The Woodstock Environmental Commission (WEC) presented the Town Board with the idea of recognizing 3.5 square miles of land in Zena as environmentally sensitive, but land owners protested, saying said such a designation will keep them from selling or developing their property.
“It’s a geographic area that has exceptional or unique environmental characteristics. Those could include fish and wildlife habitat forests for vegetation, open spaces that benefit human health, and areas of important aesthetic or scenic quality,” WEC Chair Alex Bolotow said at a March 8 information session hosted by the Town Board. “New York State law authorizes municipalities to designate CEAs (Critical Environmental Areas) within their boundaries to bring awareness to places that deserve special attention in the course of land use planning, regulatory review of certain development projects and decisions about development and conservation,” she continued. “The proposed CEA would further the town goals that were set forth in the Comprehensive Plan. Those were strengthening protections for natural resources, reducing habitat fragmentation, and promoting conservation of Lands and Water for climate resilience,” she said. “The Zena Woods area is particularly rich and core forests and shrub lands, meadows, forested swamps, vernal pools, small streams, and other wetlands. And it also contains a portion of the Sawkill (Creek).”
But Jeff DeLisio, who owns 95 acres within the proposed CEA, questions the need. He shared the information with a forester, biologist, environmental lawyer and real estate lawyer. “And the question they all had is why, with less than 200 CEAs and strong zoning laws already in Woodstock, would we have to put a CEA in place…because the things that came up with this and in reviewing the reports, are not that unique to all the property and Zena including the properties where they’re developed,” DeLisio said. “It’s a wide open slate for any one of those elements in the CEA to stop somebody’s development or enjoyment of the property.”
Bolotow said the CEA is meant to be a guideline, not a regulation. “At the end of the day, the CEA is really an educational tool. So it’s a tool that alerts someone like the Planning Board to the specific features in the area,” she said. “It’s not going to stop development. It doesn’t have the legal grounds to do anything like that. It will let people know what specifically is there, why it’s important and give them a heads-up to take it into consideration.”
Planning Board member Judith Kerman said the Planning and Town boards have turnover and a CEA will provide guidance. “In a lot of ways, I have seen evidence of a problem with institutional memory. The creation of a CEA puts it on the ground, that 20 years from now, members of the Planning Board who may still be in diapers, for all I know, know that they need to pay attention in the same way that we know now,” she said. “It keeps a focus in an area that really deserves the focus.”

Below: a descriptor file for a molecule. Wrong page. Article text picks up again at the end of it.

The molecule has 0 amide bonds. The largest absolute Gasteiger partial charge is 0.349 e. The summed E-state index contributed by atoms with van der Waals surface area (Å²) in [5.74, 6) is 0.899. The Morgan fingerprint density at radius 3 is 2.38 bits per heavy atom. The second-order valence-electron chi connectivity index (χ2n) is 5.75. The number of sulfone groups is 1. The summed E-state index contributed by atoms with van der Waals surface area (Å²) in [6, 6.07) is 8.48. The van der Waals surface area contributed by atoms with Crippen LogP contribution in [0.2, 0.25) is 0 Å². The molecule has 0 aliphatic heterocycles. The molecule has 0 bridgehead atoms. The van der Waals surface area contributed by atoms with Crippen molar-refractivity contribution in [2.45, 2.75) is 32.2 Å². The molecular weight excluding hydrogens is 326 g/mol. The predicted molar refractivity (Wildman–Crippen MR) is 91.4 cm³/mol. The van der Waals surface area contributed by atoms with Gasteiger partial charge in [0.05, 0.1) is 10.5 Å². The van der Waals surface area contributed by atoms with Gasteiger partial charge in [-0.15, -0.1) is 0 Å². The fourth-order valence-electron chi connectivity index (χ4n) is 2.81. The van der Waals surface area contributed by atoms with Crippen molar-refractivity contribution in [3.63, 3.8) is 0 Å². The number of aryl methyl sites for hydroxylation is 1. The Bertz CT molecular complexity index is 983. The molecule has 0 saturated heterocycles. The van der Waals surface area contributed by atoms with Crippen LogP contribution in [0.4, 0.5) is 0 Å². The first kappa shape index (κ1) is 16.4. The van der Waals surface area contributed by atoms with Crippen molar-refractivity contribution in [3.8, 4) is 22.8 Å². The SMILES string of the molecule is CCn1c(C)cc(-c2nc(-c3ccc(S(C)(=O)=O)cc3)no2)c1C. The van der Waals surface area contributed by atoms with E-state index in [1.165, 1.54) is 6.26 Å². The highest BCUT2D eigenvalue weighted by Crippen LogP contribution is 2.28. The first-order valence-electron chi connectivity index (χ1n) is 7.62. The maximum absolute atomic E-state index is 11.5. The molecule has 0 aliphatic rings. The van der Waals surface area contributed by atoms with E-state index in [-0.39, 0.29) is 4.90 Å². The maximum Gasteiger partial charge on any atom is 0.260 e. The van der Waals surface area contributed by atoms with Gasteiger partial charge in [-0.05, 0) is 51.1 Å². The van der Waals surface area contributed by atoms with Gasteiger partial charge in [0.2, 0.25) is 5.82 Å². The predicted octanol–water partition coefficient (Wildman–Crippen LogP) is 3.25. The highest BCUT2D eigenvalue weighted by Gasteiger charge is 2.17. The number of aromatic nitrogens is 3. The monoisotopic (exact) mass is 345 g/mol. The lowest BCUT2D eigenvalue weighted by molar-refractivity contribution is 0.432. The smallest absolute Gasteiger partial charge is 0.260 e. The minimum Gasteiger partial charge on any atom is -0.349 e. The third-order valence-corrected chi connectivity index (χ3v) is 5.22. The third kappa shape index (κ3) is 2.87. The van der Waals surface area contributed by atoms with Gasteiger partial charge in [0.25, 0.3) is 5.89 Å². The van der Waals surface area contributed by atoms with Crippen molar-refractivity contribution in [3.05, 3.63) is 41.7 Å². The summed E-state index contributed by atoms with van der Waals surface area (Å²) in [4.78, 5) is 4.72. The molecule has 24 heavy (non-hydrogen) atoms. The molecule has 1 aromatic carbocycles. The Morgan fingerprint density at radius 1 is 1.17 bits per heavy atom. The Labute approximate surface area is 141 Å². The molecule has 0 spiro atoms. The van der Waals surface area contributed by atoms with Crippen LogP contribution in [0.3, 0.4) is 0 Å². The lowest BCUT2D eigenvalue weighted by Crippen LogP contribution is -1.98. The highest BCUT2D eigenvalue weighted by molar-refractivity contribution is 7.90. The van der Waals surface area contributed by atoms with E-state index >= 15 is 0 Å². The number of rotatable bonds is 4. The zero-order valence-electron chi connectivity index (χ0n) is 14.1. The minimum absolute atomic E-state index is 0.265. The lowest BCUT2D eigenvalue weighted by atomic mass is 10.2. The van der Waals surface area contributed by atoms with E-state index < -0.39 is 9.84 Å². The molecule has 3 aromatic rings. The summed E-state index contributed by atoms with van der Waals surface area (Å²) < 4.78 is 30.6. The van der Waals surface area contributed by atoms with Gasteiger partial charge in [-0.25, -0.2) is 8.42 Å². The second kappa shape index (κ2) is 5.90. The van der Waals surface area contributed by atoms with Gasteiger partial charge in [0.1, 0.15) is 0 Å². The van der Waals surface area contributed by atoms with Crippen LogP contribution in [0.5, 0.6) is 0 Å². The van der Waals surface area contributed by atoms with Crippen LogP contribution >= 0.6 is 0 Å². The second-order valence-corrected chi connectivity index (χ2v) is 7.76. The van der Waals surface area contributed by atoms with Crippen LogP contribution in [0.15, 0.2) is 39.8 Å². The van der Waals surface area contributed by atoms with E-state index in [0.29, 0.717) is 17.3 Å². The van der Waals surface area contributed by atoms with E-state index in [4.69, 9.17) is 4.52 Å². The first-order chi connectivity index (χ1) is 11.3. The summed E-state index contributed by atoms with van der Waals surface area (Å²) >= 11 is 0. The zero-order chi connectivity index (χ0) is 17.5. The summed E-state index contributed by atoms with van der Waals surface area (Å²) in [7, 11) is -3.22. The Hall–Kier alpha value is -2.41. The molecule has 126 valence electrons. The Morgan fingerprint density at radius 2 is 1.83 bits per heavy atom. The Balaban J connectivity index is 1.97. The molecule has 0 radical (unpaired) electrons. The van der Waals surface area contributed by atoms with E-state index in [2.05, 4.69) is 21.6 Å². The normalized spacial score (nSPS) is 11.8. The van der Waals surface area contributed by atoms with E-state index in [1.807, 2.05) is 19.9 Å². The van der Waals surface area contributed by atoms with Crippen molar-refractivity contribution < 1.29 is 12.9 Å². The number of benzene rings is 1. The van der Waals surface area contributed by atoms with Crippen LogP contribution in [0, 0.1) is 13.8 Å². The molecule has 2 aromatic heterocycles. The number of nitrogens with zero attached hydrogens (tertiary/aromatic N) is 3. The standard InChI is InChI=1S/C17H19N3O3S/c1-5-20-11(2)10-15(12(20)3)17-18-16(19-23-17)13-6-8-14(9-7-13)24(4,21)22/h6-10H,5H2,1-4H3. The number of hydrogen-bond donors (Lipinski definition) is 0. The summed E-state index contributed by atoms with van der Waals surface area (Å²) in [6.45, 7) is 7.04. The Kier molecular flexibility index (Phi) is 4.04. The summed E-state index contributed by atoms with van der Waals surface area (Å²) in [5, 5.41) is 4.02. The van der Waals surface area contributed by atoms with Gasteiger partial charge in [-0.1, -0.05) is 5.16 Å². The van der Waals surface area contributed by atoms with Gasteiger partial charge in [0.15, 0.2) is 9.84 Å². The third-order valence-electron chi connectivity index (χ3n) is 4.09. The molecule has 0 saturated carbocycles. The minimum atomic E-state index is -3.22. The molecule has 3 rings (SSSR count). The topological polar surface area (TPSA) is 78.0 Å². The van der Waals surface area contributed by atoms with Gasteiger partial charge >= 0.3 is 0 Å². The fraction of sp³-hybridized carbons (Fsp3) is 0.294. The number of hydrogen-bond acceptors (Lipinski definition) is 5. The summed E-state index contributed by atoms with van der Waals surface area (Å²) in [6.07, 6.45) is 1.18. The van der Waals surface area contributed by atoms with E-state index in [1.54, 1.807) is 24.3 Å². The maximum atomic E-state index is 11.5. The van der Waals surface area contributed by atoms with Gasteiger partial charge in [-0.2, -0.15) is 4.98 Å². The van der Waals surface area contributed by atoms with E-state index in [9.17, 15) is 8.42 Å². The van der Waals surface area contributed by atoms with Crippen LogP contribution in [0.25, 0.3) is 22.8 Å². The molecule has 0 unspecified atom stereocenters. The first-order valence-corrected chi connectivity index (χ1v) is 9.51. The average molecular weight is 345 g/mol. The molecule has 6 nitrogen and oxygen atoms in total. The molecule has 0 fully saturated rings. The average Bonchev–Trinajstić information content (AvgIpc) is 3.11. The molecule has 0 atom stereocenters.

But DeLisio countered it will cause more issues.
“That’s great, but I’m looking at the practical world. In the practical world, what you’re going to do is you’re going to exacerbate your housing issue,” he said. “I’ve got four lots down there, and as opposed to putting a couple houses on each lot, or even developing some affordable housing down there,” he said. “It’s going to all go to the highest bidder, the folks with the most money, the folks who are going to put one house per lot, which they can do without even a SEQR (State Environmental Quality Review). It’s going to keep it private. It’ll never be public. Most of the land you talked about is private…So what you’re actually doing is you’re telling me that the best way to develop that property is to have millionaire after millionaire move in, put large houses, put big fences around it, and make the property even more private than it is today.”
Jeff Collins, who owns the land on which the Sudbury School sits, said the school had to go through a very thorough process to get built. “That process to me is very complete and ensured that we did everything exactly correctly. So my question to you is, how would that have been different if the CEA had been in place?” he asked. “If the Sudbury school decides to build a soccer field in there, what happens? Can they do that? What’s the process they have to go through if there’s a CEA versus if there’s not a CEA?”
He also asked about the process if the school wanted to build a new 5000-square-foot building. “We’re all here because we want to protect the environment. The question is how best to do that, while also allowing for people to use their land and for people to be able to build housing that we need desperately, too,” Collins said. “And I think that’s really the intention of the Housing Oversight Task Force that I’m a part of, and that’s why I believe that should go first.”
Supervisor Bill McKenna said it was a good information session. He suggested another public meeting in May at the Zena Firehouse. That date is to be determined.
The WEC and Town Board plans to continue discussion and possibly vote on the CEA in June.